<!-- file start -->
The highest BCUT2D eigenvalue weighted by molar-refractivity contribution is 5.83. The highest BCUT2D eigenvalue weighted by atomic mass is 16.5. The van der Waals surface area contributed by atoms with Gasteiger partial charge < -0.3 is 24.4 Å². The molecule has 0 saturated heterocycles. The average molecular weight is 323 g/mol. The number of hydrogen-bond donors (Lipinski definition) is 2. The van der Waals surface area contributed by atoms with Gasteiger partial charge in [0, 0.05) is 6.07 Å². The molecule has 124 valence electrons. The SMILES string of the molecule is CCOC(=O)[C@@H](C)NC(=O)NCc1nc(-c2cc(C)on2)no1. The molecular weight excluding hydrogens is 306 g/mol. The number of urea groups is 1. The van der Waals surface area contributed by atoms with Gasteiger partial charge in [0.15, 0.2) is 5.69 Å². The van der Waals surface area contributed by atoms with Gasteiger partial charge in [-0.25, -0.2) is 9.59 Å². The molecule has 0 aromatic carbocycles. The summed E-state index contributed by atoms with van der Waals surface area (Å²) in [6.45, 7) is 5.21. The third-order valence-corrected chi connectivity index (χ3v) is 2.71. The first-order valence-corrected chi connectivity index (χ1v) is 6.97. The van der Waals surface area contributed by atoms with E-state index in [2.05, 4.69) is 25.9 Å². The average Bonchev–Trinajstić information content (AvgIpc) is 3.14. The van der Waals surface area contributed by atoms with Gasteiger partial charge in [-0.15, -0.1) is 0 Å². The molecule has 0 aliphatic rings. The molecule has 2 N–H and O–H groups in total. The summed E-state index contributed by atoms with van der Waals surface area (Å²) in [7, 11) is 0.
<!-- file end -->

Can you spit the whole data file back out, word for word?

The highest BCUT2D eigenvalue weighted by molar-refractivity contribution is 5.83. The highest BCUT2D eigenvalue weighted by atomic mass is 16.5. The van der Waals surface area contributed by atoms with Gasteiger partial charge < -0.3 is 24.4 Å². The molecule has 0 saturated heterocycles. The average molecular weight is 323 g/mol. The number of hydrogen-bond donors (Lipinski definition) is 2. The van der Waals surface area contributed by atoms with Gasteiger partial charge in [0, 0.05) is 6.07 Å². The molecule has 124 valence electrons. The SMILES string of the molecule is CCOC(=O)[C@@H](C)NC(=O)NCc1nc(-c2cc(C)on2)no1. The molecular weight excluding hydrogens is 306 g/mol. The number of urea groups is 1. The van der Waals surface area contributed by atoms with Gasteiger partial charge in [0.15, 0.2) is 5.69 Å². The van der Waals surface area contributed by atoms with Gasteiger partial charge in [-0.25, -0.2) is 9.59 Å². The molecule has 0 aromatic carbocycles. The summed E-state index contributed by atoms with van der Waals surface area (Å²) in [6.45, 7) is 5.21. The third-order valence-corrected chi connectivity index (χ3v) is 2.71. The first-order valence-corrected chi connectivity index (χ1v) is 6.97. The van der Waals surface area contributed by atoms with E-state index in [2.05, 4.69) is 25.9 Å². The average Bonchev–Trinajstić information content (AvgIpc) is 3.14. The van der Waals surface area contributed by atoms with Gasteiger partial charge in [-0.15, -0.1) is 0 Å². The molecule has 0 aliphatic rings. The molecule has 2 N–H and O–H groups in total. The summed E-state index contributed by atoms with van der Waals surface area (Å²) in [7, 11) is 0.